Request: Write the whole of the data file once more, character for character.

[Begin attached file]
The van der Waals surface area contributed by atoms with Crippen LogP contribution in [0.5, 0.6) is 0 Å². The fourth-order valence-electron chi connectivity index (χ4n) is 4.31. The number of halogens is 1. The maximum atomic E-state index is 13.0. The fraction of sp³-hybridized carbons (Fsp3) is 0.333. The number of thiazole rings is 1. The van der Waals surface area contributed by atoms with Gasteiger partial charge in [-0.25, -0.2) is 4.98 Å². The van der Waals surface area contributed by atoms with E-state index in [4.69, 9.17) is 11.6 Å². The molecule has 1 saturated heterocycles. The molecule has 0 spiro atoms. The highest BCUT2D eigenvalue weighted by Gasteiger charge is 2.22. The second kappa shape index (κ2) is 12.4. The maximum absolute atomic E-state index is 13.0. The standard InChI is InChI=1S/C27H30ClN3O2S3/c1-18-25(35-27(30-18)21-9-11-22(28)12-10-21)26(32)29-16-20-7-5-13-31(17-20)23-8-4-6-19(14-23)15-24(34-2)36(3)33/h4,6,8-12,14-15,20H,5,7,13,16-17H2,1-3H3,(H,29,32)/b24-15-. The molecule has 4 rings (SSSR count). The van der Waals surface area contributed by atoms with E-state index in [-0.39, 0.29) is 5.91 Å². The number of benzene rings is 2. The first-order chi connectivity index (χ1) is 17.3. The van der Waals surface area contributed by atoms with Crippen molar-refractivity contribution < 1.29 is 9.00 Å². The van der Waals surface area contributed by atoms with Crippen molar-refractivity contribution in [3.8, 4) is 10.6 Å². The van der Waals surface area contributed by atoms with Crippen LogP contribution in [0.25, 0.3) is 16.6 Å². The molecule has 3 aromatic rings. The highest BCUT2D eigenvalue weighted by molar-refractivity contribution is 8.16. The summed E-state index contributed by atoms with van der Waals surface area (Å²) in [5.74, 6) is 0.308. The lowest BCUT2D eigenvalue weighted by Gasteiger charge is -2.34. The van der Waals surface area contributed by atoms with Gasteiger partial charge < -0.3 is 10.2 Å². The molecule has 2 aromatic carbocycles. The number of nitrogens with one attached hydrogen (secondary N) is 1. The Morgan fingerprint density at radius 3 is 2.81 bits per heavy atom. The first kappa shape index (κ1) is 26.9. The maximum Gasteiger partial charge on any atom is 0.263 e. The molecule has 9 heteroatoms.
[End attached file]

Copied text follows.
The van der Waals surface area contributed by atoms with Crippen LogP contribution in [0.5, 0.6) is 0 Å². The fourth-order valence-electron chi connectivity index (χ4n) is 4.31. The number of halogens is 1. The maximum atomic E-state index is 13.0. The fraction of sp³-hybridized carbons (Fsp3) is 0.333. The number of thiazole rings is 1. The van der Waals surface area contributed by atoms with Gasteiger partial charge in [-0.25, -0.2) is 4.98 Å². The van der Waals surface area contributed by atoms with E-state index in [4.69, 9.17) is 11.6 Å². The molecule has 1 saturated heterocycles. The molecule has 0 spiro atoms. The highest BCUT2D eigenvalue weighted by Gasteiger charge is 2.22. The second kappa shape index (κ2) is 12.4. The maximum absolute atomic E-state index is 13.0. The standard InChI is InChI=1S/C27H30ClN3O2S3/c1-18-25(35-27(30-18)21-9-11-22(28)12-10-21)26(32)29-16-20-7-5-13-31(17-20)23-8-4-6-19(14-23)15-24(34-2)36(3)33/h4,6,8-12,14-15,20H,5,7,13,16-17H2,1-3H3,(H,29,32)/b24-15-. The molecule has 4 rings (SSSR count). The van der Waals surface area contributed by atoms with E-state index in [-0.39, 0.29) is 5.91 Å². The number of benzene rings is 2. The first-order chi connectivity index (χ1) is 17.3. The van der Waals surface area contributed by atoms with Crippen molar-refractivity contribution < 1.29 is 9.00 Å². The van der Waals surface area contributed by atoms with Crippen molar-refractivity contribution in [3.8, 4) is 10.6 Å². The van der Waals surface area contributed by atoms with Crippen LogP contribution in [0.25, 0.3) is 16.6 Å². The molecule has 3 aromatic rings. The highest BCUT2D eigenvalue weighted by molar-refractivity contribution is 8.16. The summed E-state index contributed by atoms with van der Waals surface area (Å²) in [5.74, 6) is 0.308. The lowest BCUT2D eigenvalue weighted by Gasteiger charge is -2.34. The van der Waals surface area contributed by atoms with Gasteiger partial charge < -0.3 is 10.2 Å². The molecule has 2 aromatic carbocycles. The number of nitrogens with one attached hydrogen (secondary N) is 1. The Morgan fingerprint density at radius 3 is 2.81 bits per heavy atom. The first kappa shape index (κ1) is 26.9. The maximum Gasteiger partial charge on any atom is 0.263 e. The molecule has 9 heteroatoms.